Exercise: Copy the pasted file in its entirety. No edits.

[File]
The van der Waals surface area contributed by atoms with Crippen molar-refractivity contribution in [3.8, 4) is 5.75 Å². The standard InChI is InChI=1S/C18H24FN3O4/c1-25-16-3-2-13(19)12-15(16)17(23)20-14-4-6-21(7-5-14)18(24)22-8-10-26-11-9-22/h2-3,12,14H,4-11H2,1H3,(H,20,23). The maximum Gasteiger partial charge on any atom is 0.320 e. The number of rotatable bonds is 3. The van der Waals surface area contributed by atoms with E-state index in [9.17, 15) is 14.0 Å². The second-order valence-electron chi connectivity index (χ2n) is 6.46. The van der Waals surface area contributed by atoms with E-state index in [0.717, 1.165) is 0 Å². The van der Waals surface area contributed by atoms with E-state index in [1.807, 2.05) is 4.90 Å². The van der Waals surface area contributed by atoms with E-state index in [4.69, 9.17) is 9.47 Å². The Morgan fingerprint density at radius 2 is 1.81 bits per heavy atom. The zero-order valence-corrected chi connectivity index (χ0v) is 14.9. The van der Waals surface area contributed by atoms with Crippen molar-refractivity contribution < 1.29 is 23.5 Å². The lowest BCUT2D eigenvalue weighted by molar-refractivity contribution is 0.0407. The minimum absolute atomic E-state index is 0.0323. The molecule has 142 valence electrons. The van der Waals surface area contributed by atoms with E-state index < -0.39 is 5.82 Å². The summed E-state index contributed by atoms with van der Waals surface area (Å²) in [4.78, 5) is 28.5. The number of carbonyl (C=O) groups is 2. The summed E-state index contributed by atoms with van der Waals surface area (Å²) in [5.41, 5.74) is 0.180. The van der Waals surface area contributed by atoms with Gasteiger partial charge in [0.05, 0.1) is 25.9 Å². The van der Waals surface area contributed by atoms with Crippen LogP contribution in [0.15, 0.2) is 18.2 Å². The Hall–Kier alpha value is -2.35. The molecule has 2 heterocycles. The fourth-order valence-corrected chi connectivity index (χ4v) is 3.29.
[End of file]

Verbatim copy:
The van der Waals surface area contributed by atoms with Crippen molar-refractivity contribution in [3.8, 4) is 5.75 Å². The standard InChI is InChI=1S/C18H24FN3O4/c1-25-16-3-2-13(19)12-15(16)17(23)20-14-4-6-21(7-5-14)18(24)22-8-10-26-11-9-22/h2-3,12,14H,4-11H2,1H3,(H,20,23). The maximum Gasteiger partial charge on any atom is 0.320 e. The number of rotatable bonds is 3. The van der Waals surface area contributed by atoms with E-state index in [9.17, 15) is 14.0 Å². The second-order valence-electron chi connectivity index (χ2n) is 6.46. The van der Waals surface area contributed by atoms with E-state index in [0.717, 1.165) is 0 Å². The van der Waals surface area contributed by atoms with E-state index in [1.807, 2.05) is 4.90 Å². The van der Waals surface area contributed by atoms with E-state index in [4.69, 9.17) is 9.47 Å². The Morgan fingerprint density at radius 2 is 1.81 bits per heavy atom. The zero-order valence-corrected chi connectivity index (χ0v) is 14.9. The van der Waals surface area contributed by atoms with Crippen molar-refractivity contribution < 1.29 is 23.5 Å². The lowest BCUT2D eigenvalue weighted by molar-refractivity contribution is 0.0407. The minimum absolute atomic E-state index is 0.0323. The molecule has 142 valence electrons. The van der Waals surface area contributed by atoms with E-state index < -0.39 is 5.82 Å². The summed E-state index contributed by atoms with van der Waals surface area (Å²) in [4.78, 5) is 28.5. The number of carbonyl (C=O) groups is 2. The summed E-state index contributed by atoms with van der Waals surface area (Å²) in [5.41, 5.74) is 0.180. The van der Waals surface area contributed by atoms with Gasteiger partial charge in [0.05, 0.1) is 25.9 Å². The van der Waals surface area contributed by atoms with Crippen LogP contribution in [0.15, 0.2) is 18.2 Å². The Hall–Kier alpha value is -2.35. The molecule has 2 heterocycles. The fourth-order valence-corrected chi connectivity index (χ4v) is 3.29.